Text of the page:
600 Bottles600 years of history in a single bottle
The Island of Madeira was discovered by audacious Portuguese navigators in 1419. Bartolomeu Perestrelo, Tristão Vaz Teixeira and João Gonçalves Zarco landed on the island that was abundant in the raw material that gave it its name – “madeira” (wood) – a year after arriving at Porto Santo, where they accidentally had found a safe port during a storm.
Known as “The Pearl of the Atlantic” because of its location in the middle of the ocean, this Portuguese island of volcanic origin came into being over five million years ago. Geographically closer to Africa, but politically a part of Portugal, Madeira is part of the archipelago of the same name, which also includes Porto Santo, Desertas and Selvagens, covering a total area of 801 km2.
Subtropical climateGeographic location
Its geographic location and its unequalled topographic relief explain the temperate climate on the high ground on the south coast and the entire north coast and the subtropical climate on the south coast. The soils of Madeira are of predominant basaltic origin. They are clay based and have an acidic or very acidic pH level.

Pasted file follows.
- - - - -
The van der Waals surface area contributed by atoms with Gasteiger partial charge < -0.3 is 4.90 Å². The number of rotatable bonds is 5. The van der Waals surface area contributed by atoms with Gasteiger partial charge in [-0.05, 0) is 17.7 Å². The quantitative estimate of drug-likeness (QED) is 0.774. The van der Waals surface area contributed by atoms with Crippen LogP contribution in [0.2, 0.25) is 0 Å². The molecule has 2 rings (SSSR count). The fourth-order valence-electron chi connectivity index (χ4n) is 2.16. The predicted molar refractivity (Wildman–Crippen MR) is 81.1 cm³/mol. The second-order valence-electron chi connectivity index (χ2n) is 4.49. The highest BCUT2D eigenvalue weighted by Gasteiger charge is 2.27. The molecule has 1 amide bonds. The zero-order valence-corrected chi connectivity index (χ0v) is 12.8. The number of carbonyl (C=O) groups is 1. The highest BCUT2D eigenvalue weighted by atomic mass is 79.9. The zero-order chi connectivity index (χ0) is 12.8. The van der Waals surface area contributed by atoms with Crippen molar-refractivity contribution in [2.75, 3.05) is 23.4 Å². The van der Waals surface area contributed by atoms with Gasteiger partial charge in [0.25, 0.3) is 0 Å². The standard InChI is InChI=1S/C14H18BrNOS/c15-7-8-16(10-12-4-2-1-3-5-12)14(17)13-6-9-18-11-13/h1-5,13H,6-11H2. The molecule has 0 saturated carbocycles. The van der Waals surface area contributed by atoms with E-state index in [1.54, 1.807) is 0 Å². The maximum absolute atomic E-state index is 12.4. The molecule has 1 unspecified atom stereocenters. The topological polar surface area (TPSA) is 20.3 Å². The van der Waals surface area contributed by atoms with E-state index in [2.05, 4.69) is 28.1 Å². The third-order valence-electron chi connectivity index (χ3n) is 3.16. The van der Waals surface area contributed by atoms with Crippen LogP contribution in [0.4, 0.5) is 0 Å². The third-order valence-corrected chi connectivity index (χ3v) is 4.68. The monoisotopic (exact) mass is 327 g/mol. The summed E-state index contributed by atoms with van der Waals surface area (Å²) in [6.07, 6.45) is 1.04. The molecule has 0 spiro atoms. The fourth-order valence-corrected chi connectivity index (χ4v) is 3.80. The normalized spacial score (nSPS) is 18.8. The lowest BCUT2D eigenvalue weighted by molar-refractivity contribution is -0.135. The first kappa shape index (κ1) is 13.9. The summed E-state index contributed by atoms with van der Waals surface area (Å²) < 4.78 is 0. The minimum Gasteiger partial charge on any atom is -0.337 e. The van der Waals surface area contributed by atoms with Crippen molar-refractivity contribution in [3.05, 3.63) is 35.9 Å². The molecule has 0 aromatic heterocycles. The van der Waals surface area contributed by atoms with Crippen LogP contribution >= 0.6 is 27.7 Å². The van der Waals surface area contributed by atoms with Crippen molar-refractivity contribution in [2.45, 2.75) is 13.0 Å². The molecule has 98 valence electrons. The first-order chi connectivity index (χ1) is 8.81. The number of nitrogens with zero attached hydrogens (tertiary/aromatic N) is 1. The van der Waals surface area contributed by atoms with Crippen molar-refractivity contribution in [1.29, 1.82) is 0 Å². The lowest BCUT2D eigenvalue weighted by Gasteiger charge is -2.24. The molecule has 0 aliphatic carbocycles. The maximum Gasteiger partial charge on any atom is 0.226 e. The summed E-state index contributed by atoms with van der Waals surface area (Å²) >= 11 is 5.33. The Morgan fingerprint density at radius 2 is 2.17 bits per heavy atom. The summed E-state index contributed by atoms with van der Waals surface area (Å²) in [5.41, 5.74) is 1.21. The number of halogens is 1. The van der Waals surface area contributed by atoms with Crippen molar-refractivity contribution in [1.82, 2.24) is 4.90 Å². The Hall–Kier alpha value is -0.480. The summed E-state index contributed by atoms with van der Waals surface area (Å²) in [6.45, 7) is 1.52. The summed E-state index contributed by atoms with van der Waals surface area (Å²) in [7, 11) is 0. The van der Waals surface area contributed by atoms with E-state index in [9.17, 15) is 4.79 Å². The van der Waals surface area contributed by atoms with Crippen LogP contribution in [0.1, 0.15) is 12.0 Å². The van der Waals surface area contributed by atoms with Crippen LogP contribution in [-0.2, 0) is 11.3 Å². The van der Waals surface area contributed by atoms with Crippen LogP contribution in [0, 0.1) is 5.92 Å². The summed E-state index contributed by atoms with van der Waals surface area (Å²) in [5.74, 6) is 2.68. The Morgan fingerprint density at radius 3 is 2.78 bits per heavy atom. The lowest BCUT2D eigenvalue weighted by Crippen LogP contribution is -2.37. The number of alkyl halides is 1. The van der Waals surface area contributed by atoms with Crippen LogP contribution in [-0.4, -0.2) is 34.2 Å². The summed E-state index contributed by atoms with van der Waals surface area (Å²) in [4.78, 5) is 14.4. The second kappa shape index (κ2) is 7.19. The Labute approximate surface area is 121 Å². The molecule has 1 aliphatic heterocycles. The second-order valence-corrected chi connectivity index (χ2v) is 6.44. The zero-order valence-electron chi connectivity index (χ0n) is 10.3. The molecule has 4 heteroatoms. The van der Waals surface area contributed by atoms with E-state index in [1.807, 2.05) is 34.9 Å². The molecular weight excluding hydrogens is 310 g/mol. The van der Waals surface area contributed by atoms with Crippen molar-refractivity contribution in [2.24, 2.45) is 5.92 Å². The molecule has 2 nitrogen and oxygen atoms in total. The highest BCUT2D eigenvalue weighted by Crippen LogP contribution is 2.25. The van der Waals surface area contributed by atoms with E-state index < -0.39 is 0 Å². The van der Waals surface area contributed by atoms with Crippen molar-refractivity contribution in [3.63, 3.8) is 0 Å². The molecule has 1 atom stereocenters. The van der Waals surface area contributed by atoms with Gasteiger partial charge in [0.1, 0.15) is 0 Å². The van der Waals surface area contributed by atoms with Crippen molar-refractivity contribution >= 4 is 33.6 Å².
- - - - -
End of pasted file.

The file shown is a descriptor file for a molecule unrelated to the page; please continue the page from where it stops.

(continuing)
extensive voyagesMaritime transactions
During commercial maritime transactions, particularly extensive voyages to the USA and passing through tropical regions, it was discovered that keeping Madeira wine in the holds of the sailing ships for long periods of time enriched its natural properties due to the wave motion and the high temperatures it was subject to on these transatlantic expeditions, transforming it into a magnificent nectar on arrival. It then became known as “Vinho da Roda” (round trip wine) because when the wine that wasn’t sold was returned to the producers, they found it to have surprising organoleptic characteristics.
new techniquesAgeing Madeira wine
This discovery revolutionised the method used for ageing Madeira wine and, at the time, brought about a focus on new techniques, with results similar to those given by these voyages, such as “estufagem” (warming). This method is still used by Blandy’s today. The wines are kept in barrels on the highest floors of the cellars so that ageing can occur naturally, taking advantage of the typical heat on the island.